Reaction from Brittney Griner on being drafted as the No. 1 pick in the 2013 WNBA Draft by the Phoenix Mercury

Competence, not controversy, rules WNBA draft

Editor
April 16, 2013 - 10:33am
Elena Delle Donne was the No. 2 overall pick in the draft to the Chicago Sky. (Photo by Kelly Kline)

Elena Delle Donne was the No. 2 overall pick in the draft to the Chicago Sky. (Photo by Kelly Kline)

All in all, it was a very professional draft – and, in many ways, a tribute to the league’s maturity.

DRAFT DAY PHOTO GALLERY

Teams didn’t worry about hometown heroes, or marketing potential (at least in the first two rounds, which are the only ones that matter), or anything but trying to upgrade their rosters as much as possible.

General managers and coaches took into account their existing 11-player rosters, the training camp limit of 14 bodies, and made intelligent, calculated picks that make sense when present and future needs are taken into account.

Granted, there were picks that reasonable people can disagree on, but even if you think, say, that Kelly Faris should have gone to Indiana with the eighth pick instead of Layshia Clarendon, it’s not as if Clarendon is clearly a bad choice, or that Faris was obviously better.

So, breaking it down …

The top three

There had been a little noise that Chicago might opt for local girl Skylar Diggins over Elena Delle Donne, but Pokey Chapman and the Sky ownership know that winning is the best way to boost attendance, and Delle Donne gives the Sky the best chance to win the most games.

That meant Tulsa “settled” for Skylar Diggins, who will fit right in with Candice Wiggins in the backcourt and give the Shock a pair of attractive, articulate and at the least competent guards.

Oh, and some kid named Griner was picked first … we hear she’s pretty good.

The next 11

There was pretty much general agreement on the next 11 choices – the only question was the order in which they would go, and when Washington’s Mike Thibault took Tayler Hill with the fourth pick, a lot of the other selections fell into place.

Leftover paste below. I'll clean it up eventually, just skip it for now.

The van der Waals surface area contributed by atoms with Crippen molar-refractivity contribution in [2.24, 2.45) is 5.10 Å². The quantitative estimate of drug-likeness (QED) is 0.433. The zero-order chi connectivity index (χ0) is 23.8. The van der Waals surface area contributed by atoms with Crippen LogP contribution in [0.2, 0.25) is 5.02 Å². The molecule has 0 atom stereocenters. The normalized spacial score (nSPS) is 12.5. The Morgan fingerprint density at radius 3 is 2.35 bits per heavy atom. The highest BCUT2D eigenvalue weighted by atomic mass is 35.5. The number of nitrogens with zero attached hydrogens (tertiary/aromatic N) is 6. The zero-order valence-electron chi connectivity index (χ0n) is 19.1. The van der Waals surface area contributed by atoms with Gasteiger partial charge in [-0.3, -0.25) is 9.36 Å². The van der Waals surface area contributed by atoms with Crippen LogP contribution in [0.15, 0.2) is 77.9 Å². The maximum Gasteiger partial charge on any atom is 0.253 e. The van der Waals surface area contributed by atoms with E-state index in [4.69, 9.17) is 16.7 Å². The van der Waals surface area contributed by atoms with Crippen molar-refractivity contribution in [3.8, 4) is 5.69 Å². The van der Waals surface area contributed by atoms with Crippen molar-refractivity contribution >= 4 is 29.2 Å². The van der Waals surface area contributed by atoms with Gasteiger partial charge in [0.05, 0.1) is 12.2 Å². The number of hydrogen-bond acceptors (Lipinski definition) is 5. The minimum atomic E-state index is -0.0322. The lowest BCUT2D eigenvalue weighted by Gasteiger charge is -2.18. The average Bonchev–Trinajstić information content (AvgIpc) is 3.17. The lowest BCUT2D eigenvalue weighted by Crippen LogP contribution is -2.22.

Undoubtedly, some of these 11 will become solid WNBA players; undoubtedly, some will disappoint, but that’s the nature of this level of the draft. For example, Sugar Rodgers went No. 14 overall to Minnesota, but it would surprise no one if she turned out to be a better pro than A’dia Mathies, who went No. 10 to Los Angeles.  Rodgers has a chance to play very well in the league because of her size, but I’m uncertain about all the posts because adjusting to the physicality of WNBA play is not nearly as simple as it seems.

For what it’s worth, I think Lindsey Moore is a great fit with Minnesota, because she’ll back up Lindsay Whalen and when she’s in, will give the Lynx almost exactly the kind of game Whalen does – except not as good, yet.

All in all, though, no complaints …

Rolling the dice

The next group of players – from Kamiko Williams at No. 15 (New York) to Nikki Greene at No. 26 (Phoenix) – almost all have some potential, but all have serious weaknesses. But you never know, and all of the American players, at least, will have a chance to show what they can do at training camp.

It was a bit surprising that Williams went so high and Greene, a 6-5 post, went so low, but just as above, reasonable people could disagree on most of these picks. I confess, though, that I have a hard time figuring out why Brian Agler took Chelsea Poppens, who was such an unexpected pick that her name was still misspelled on the WNBA draft page the morning after it was over. Poppens is an undersized power forward who isn’t very athletic and doesn’t shoot all that well. Now, Poppens’ teammate at Iowa State, Anna Prins, is 6-7 and can shoot from the perimeter, so that makes sense for Connecticut, but Poppens?